16. We already referred to the cases cited by the parties including the brief proposition for which that were cited. We would however, restrict our discussion concentrating on Hindusthan Lever’s case (supra). If we look to paragraph 6, we would find, the Apex Court relied on their own decisions in Rubi Sales & Services (P.) Ltd. that interpreted “conveyance” and “instrument” to hold that a consent decree would attract appropriate Stamp Duty. While doing so, the Maharashtra amendment was considered wherein Ruby Sales held such amendment was introduced “out of abundant caution“. It also held, such amendment would not mean that the consent decree was otherwise not covered by the definition of 2(g) or 2(e). The Apex Court held, “it was clear from the terms of the consent decree that it is also an instrument under which the property has been transferred by one person to another”. Hindusthan Lever’s case (supra) was nothing but an extension of Ruby Sales & Services (P.) Ltd. The elaborate decision considered the State amendments. It also considered Mafatlal, General Radio. Section 2(l) would define “instrument” as per the Bombay Stamp Act that is pari materia with our Section 2(14). The Apex Court, in no uncertain terms held, the scheme of amalgamation was not in-voluntary. It rather reiterated its earlier view expressed in General Radio & Appliances Co. Ltd.’s case (supra) and Miheer H. Mafatlal’s case (supra). It is true, Hindusthan Lever’s case (supra) considered Maharashtra amendment. We however, do not find any reason as to how the same would not be applicable in our State particularly the observation contained in paragraph 6. Paragraph 43 and 45 being relevant herein are quoted below :
“43. Section 2(g)(iv) of the Act does not in any way describe any alternate procedure as compared to the one appearing in Section 394 of the Companies Act, 1956. The question of repugnancy of Section 2(g)(iv) of the Act vis-à-vis Section 394 of the Companies Act, 1956 is therefore irrelevant. Section 2(g)(iv) does not impinge or negate the judicial power because it merely defines the word “conveyance” in regard to the order passed by the High Court under Section 394 of the Companies Act, the basis of which is consent and voluntary acts which ultimately result in transfer of property for consideration.”
“45. It was contended that since the transaction was not between “living beings” the same was not “inter vivos” as the transfer of property had not taken place between living beings. We do not agree. “Transfer of property” has been defined in Section 5 of the Transfer of Property Act, 1882 to mean an act by which a living person conveys property, in present or in future to one or more other living persons. Company or association or body of individuals, whether incorporated or not, have been included amongst “living person” in this section. It clearly brings out that a company can effect transfer of property. The words “inter vivos” in the context of Section 394 of the Companies Act would include within their meaning also a transfer between two “juristic persons” or a transfer to which a “juristic person” is one of the parties. The transaction between a minor or a person of unsound mind with the other person would not be recognised in law, though the same is between two living beings, as they are not juristic persons in the eye of the law who can by mutual consent enter in a contract or transfer the property. The company would be a juristic person created artificially in the eye of the law capable of owning and transferring the property. Method of transfer is provided in law. One of the methods prescribed is dissolution of the transferor company by merger in the transferee company along with all its assets and liabilities. Where any property passes by conveyance, the transaction would be said to be inter vivos as distinguished from a case of succession or devise.”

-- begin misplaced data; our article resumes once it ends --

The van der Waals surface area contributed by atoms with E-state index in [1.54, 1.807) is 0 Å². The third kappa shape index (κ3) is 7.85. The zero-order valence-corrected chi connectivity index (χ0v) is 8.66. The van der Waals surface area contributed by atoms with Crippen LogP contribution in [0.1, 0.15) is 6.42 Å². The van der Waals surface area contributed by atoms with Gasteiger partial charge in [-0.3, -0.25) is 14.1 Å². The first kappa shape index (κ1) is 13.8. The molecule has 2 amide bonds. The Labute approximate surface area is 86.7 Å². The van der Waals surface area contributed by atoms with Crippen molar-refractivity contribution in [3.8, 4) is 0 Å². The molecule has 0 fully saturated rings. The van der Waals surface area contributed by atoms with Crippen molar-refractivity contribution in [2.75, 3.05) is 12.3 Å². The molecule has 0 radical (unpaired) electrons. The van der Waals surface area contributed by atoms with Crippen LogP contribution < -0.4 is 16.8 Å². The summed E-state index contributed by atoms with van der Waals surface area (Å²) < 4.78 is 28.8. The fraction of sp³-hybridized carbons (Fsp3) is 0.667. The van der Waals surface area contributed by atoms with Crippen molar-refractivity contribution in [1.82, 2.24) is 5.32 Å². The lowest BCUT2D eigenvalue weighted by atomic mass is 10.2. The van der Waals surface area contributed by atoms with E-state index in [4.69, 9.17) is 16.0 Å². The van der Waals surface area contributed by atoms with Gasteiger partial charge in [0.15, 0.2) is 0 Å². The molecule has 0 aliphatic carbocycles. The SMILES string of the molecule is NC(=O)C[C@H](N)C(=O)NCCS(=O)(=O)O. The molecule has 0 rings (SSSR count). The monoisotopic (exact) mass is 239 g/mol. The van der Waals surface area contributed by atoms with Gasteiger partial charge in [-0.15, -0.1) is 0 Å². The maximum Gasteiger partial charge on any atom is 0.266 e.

17. The Apex Court held, it was “transfer of property” being “inter vivos“. Section 5 of the Transfer of Property Act would squarely be applicable in a scheme of amalgamation or demerger. It was a transfer between two “juristic persons”. Hence, it was nothing but one of the methods of transfer in corporate field that would certainly be inter vivos. An inter vivos transfer would definitely attract Stamp Duty as per the said Act of 1899 and/or the State amendments applicable therefor.
18. Lot was said on 1937 notification. Such notification would be applicable in case of Article 23 of Schedule 1. We do not know under what circumstance it was issued, particularly, when Schedule 1 was replaced by Schedule 1(A) in 1922. As Mr. Abhrajit Mitra says, we must interpret fiscal law rigidly 1937 notification did not speak about Schedule 1(A). Hence, the same could not be made applicable. On the question of “holding subsidiary” we are of the view, corporate entities are having distinctive features. Shareholders do not own the corporate entity. Lifting of the corporate veil might suggest otherwise.
19. In the eye of law, corporate entities are distinct. Hence, transfer from A to B would definitely a “transfer” to come within the scope of paragraph 45 of Hindusthan Lever’s case (supra), attracting appropriate duty.
20. As per the proposed law that was pending for consideration of the President of India, scheme of amalgamation and/or arrangement would involve two per cent Stamp Duty whereas the “conveyance” as of date would require payment of duty at the rate of seven per cent. It is for the State to fix the rate. So long the new law does not come in force the existing law would prevail. The parties would have to adhere to the same.
21. Appeals fail and are hereby dismissed.
22. There would be no order as to costs.
Shukla Kabir Sinha, J. – I agree.